The entire wand can be disassembled for cleaning and sterilization after treatments. There are no small orifices such as needle valves to control fluid flow rates. Coaxial, cylindrical tubes with flow channels between tube surfaces control the flow rate, the pressure drop being established by the close fit and length of adjacent surfaces of the coaxial components. The components are configured to have an adjustable flow rate of the liquid by simply rotating the interfitting components. To conserve expensive skincare products the chamber that holds the liquid is sealed from the atmosphere at the distal end. When the wand is connected to vacuum and the distal end contacts the skin, the vacuum applies a negative pressure to the fluids within a fluid chamber. A small portion of liquid is thus transferred to wet the filter pad. When the pressure (vacuum) equalizes, which occurs quickly, the liquid stops flowing. Minimal or no treatment fluid is lost to the vacuum tube, as air instead of liquid is sucked in to the vacuum line when the device is partially occluded or lifted from the skin. Flow from the storage chamber through into the pad can only occur when the tip of the delivery wand is fully occlude by the skin surface, said flow ceasing as soon as the pressures are equalized creating a sealed chamber.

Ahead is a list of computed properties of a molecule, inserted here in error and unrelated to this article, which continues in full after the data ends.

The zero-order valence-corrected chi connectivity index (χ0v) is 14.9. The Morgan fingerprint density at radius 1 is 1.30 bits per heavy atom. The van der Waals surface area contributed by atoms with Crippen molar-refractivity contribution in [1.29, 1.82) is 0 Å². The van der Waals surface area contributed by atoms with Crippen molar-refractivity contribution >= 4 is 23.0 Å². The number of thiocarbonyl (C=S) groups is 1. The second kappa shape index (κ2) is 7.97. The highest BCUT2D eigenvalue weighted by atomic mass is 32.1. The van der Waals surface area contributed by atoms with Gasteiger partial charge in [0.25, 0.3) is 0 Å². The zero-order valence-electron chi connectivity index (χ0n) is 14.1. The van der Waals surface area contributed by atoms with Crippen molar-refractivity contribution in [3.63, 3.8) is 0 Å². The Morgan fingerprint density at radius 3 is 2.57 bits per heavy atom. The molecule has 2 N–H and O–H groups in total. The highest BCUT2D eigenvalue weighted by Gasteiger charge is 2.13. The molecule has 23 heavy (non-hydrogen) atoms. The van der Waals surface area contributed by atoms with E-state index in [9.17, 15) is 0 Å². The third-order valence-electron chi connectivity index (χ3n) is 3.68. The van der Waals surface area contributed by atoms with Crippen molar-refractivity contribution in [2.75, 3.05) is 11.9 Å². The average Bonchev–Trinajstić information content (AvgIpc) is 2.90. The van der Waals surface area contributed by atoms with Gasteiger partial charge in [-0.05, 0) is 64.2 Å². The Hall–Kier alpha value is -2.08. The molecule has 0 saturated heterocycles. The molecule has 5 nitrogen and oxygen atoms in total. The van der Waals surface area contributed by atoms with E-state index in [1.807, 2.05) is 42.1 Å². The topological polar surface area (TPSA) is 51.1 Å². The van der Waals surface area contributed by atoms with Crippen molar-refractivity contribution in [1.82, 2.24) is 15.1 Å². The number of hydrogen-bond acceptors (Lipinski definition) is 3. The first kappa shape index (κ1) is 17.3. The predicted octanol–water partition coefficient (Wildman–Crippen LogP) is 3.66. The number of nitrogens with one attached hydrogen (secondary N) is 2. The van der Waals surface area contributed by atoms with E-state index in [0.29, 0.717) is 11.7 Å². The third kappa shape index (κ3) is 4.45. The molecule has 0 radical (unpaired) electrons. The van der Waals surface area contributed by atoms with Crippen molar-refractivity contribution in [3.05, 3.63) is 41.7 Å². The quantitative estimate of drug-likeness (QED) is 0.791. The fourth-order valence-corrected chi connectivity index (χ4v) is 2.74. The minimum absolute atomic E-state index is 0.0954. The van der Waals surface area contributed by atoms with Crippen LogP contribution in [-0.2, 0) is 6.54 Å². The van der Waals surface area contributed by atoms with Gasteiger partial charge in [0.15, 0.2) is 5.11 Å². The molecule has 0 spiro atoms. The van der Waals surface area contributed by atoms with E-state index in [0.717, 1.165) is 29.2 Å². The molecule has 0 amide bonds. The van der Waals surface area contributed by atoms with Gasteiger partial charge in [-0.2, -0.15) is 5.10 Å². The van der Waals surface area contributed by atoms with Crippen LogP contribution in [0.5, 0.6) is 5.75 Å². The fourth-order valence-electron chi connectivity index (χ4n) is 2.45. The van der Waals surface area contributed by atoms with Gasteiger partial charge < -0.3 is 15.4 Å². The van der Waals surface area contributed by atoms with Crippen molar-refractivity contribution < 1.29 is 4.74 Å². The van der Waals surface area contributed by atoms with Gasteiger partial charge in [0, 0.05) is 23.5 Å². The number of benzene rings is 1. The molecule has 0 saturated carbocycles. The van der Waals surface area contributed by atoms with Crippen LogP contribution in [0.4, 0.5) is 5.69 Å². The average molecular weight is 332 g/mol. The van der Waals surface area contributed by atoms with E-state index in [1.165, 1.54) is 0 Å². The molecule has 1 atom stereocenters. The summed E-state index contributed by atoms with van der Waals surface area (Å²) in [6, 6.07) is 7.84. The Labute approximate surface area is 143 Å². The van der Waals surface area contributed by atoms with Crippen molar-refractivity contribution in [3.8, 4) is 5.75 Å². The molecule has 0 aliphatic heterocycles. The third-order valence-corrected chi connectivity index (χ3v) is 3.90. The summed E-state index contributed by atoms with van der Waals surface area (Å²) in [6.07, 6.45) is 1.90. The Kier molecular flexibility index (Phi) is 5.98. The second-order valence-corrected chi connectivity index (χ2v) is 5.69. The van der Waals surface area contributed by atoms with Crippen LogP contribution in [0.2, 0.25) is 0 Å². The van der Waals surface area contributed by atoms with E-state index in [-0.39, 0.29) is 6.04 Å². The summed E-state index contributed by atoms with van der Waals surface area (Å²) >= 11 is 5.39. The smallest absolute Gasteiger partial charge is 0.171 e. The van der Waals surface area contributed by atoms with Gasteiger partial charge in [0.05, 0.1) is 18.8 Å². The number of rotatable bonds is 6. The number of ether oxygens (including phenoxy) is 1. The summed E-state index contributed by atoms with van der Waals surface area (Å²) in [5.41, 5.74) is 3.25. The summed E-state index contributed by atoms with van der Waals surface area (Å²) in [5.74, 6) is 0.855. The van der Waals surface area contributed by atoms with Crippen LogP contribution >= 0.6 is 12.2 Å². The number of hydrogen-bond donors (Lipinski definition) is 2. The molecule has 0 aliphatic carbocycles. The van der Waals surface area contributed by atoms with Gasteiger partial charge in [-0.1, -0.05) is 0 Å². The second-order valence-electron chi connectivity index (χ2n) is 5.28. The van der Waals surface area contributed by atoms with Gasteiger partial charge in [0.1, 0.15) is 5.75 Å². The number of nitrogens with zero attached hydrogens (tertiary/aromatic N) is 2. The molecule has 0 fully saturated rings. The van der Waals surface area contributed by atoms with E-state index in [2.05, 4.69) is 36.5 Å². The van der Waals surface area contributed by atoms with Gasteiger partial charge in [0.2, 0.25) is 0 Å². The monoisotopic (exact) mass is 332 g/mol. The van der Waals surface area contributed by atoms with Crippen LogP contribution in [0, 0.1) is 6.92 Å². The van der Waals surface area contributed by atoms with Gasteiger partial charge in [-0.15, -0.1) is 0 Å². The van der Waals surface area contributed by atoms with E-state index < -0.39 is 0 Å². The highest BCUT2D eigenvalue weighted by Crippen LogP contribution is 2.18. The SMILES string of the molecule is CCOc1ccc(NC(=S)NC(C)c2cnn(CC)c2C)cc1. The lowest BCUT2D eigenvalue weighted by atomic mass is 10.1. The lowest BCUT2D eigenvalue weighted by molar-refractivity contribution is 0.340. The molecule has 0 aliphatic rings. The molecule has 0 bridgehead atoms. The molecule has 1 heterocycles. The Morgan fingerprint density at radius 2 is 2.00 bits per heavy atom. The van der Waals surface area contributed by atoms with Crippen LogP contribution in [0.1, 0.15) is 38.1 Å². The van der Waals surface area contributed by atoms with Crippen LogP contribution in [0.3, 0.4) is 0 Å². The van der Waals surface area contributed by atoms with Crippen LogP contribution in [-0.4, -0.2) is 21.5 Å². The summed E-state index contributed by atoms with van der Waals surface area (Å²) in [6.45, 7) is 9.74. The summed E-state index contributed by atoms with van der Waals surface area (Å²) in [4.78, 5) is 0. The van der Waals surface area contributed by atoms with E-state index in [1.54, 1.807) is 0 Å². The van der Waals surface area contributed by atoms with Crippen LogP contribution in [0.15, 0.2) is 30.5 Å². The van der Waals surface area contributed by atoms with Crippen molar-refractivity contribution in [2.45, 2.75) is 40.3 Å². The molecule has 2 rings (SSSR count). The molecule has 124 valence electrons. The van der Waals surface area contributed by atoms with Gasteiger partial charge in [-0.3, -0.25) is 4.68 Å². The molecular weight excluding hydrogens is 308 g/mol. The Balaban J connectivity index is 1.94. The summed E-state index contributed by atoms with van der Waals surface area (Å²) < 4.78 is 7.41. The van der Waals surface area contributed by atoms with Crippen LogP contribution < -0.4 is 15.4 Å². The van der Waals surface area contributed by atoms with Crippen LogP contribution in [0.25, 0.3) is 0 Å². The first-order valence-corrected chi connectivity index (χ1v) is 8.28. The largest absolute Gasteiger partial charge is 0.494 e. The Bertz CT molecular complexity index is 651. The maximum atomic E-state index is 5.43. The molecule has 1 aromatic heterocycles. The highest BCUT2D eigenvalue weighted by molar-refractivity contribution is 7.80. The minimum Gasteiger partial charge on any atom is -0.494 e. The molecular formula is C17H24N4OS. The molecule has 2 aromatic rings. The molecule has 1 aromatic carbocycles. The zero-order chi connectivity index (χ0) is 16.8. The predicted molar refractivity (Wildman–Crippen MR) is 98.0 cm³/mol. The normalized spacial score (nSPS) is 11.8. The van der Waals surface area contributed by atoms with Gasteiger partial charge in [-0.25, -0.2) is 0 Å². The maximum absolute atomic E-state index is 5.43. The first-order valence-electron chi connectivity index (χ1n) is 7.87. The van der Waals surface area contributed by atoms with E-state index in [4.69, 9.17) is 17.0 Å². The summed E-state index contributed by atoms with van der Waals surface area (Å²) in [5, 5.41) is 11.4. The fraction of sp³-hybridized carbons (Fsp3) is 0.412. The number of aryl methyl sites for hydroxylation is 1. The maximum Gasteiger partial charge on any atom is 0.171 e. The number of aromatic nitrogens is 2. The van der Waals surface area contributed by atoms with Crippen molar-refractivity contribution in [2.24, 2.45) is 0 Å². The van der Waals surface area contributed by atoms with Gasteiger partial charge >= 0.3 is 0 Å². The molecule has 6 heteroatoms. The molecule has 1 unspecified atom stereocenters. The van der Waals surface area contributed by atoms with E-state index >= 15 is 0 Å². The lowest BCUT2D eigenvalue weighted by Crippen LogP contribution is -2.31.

The use of the instrument shortens the time of the treatment by doing both the dermabrasion and applying the treatment solution at the same time. The use of vacuum to apply the solution insures a deeper penetration of the solutions into the tissue. Common skincare products for use in the device are vitamins, hydrating solutions or serums.
Flow is reduced to an intermediate rate when the arrow 26 on the wand tip 14 is positioned pointing to the number 2 (indicia 28) on the front tip 16. As shown in
Flow is reduced to its lowest rate when the arrow 26 on the wand tip 14 is positioned pointing to the number 1 (indicia 28) on the wand tip 16. The wand tip 16, as shown in